Youth Speak Out at Bay Area Urban Debate League Discussions

Kwodwo Moore (left), Senior, Emery High, and Honorable Vaughn Walker, former Chief Judge of the U.S. District Court in of Northern California, at a discussion Jan. 19, which focused on how to help urban youth break through into successful careers. .

William Hampton, an Oakland high school junior, was recently on the top floor of the TransAmerica Pyramid, where he was leading a discussion on urban education that included, among other civic leaders, Vaughn Walker – former Chief Judge of the U.S. District Court in of Northern California.
Hampton is one of six young people leading roundtable discussions on urban education that have included members of the Board of Supervisors, lawyers, business executives, school board members and others. The discussions are part of an ongoing series hosted by the Bay Area Urban Debate League, a program that involves more than 350 young people in competitive debate.
 According to Emily Murase of the San Francisco Board of Education, who joined the discussion on Jan. 19, the roundtable was an opportunity to engage with students on concrete policy issues. “We have much to learn from the first-hand experiences of our students,” she said. “This exercise is a tremendous asset for education policymakers and community leaders.”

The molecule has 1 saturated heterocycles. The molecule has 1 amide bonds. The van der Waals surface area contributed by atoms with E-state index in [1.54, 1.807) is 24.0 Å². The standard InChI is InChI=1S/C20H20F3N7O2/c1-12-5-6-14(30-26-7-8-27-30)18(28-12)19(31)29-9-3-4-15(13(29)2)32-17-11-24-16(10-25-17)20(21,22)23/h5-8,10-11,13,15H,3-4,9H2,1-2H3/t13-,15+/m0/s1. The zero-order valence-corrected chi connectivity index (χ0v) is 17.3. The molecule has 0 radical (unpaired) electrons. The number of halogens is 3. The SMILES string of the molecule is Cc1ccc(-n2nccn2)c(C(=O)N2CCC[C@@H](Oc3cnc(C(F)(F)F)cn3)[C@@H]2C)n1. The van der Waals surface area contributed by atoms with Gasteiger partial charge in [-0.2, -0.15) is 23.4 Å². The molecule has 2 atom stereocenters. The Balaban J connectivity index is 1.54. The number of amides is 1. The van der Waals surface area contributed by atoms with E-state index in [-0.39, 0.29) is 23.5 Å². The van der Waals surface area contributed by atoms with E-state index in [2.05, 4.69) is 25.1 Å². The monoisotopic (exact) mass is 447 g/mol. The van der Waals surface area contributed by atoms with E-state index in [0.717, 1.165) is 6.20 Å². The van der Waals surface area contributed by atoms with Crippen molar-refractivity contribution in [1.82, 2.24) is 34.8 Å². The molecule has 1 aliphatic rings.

“It was an eye opener,” said Professor Evan Lee of the UC Hastings Law School, who also participated. “Instead of adults saying, ‘We have the knowledge and we are handing it down to you,’ it was the students saying laying out the problems on the ground, and letting us know that until they are addressed, the knowledge doesn’t really help us.”
The Urban Debate League is founded on an understanding that debate has been linked to dramatic achievement gains in urban schools. However, unlike most debate programs, the youth are given opportunities to share their views with the real world actors who can help translate their policy ideas into reality.
Here is the Bay Area debate is increasingly linked directly to training for active citizenship and public leadership. J. Daniel Plants, Managing Partner of Voce Capital, helped to organize the events and sees the roundtable series as a kind of coming-out party for a group of young people who have dedicated years to mastering the crafts of research and argumentation.
 “These young people have the skills and gravitas to join policy deliberations at the highest level,” said Plants.  “They are no longer simply arguing with each other. They are speaking up for groups that are too often left out of the conversation and using their first-hand experience to generate creative solutions to the problems facing urban schools.”
 The next roundtable, also on urban education, will be held in Oakland on February 9. For more information on the Bay Area Urban Debate League go to

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